In the yoga tradition, a mudra is a hand gesture or bodily symbol that is meant to cultivate a certain “bhavana,” or feeling-tone. The word “mudra” literally means “seal,” as in, “to seal something in.” The implication is that we all already have everything we need—we contain everything we seek—but because of tension, stress, toxins, etc., we leak that good energy out, causing us to feel depleted of something in particular. You can keep pouring water into a bucket but if it has holes, it will never become full.
We are leaky buckets. A mudra practice is designed to help us channel or “seal in” the specific energy we feel has drained. For example, Varada Mudra is the “Gesture of Generosity” and allows us to feel full enough to give readily. Jnana Mudra or “Gesture of Wisdom” is meant to remind us of the wisdom that we inherently already have. But how exactly does this work?
The original meaning of yoga is about channeling our lifeforce energy. The practices of posture, meditation, pranayama, mudra, and bandha all channel and focus the energy in different ways. With mudra, we are creating an energy circuit in the body, rerouting the flow of prana to produce certain effects. We quite literally hold the key to creating the specific effect we want in our hands.
Our fingers are points of power, each representing one of the five elements in the body:
Akash/ Ether/ Space: Middle
Their intricate combinations align the outer energies to our inner energies, the elements of the planet to the elements in our own bodies. When we, for example, touch our thumb to our index finger in Jnana Mudra, we are uniting fire and air—stimulating wisdom and receptivity. When we plug up the holes that were allowing this energy to leak, we can fill our bucket with the inner knowledge we encounter through our practice.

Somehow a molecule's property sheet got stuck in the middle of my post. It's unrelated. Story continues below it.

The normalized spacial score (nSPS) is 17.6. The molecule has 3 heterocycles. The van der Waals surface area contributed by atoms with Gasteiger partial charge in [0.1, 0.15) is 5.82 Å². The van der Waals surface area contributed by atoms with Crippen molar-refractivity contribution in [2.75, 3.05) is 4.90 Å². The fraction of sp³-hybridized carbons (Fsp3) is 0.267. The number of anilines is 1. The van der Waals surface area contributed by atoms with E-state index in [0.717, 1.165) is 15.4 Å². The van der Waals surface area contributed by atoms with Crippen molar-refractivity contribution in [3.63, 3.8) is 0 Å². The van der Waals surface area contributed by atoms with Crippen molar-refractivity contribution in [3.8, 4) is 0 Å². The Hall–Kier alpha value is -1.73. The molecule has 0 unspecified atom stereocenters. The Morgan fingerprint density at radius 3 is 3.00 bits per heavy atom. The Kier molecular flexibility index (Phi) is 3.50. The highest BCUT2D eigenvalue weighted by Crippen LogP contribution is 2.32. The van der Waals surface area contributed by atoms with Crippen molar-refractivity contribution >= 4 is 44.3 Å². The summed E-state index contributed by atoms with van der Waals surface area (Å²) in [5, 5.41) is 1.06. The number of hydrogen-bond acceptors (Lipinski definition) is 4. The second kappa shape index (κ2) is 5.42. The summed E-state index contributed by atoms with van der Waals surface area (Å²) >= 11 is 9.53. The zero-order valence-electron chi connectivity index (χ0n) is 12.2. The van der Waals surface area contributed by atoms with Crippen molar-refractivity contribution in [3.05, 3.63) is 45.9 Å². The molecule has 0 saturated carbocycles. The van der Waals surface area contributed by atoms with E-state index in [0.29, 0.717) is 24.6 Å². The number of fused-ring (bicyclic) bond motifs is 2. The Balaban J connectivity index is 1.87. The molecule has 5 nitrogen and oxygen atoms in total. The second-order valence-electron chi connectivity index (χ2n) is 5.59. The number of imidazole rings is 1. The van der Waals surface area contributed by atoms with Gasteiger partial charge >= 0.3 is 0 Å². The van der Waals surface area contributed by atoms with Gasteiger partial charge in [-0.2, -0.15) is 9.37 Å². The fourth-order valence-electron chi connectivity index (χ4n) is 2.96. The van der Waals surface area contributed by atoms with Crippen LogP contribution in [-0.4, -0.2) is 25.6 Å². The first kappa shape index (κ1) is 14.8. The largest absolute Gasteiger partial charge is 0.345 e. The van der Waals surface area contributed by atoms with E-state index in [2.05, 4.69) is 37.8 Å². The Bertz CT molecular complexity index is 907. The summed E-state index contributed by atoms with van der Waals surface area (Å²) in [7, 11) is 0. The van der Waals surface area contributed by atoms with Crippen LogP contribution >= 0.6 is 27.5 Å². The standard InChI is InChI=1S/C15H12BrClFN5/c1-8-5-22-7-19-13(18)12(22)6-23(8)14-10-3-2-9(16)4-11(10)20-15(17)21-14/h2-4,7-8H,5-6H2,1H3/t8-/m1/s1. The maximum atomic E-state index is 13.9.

We all use mudras all the time without knowing it. There are hand gestures or signals that imply universal meaning, such as the “thumbs up” sign, the “stop” gesture, and the “pointing at something” gesture. We even use a version of Jnana Mudra when we want to signal that we have been receptive to new information from someone else. In these circumstances, however, we simply call it the “okay” sign.
When practicing mudras, we are accessing a certain frequency that is already ours. We already contain all the energy we need to feel whole. Our bodies, susceptible to wear and tear like any vessel, may leak some of the energies they’re meant to contain. But a full bucket is our birthright and we can use these practices to fill ourselves to the brim.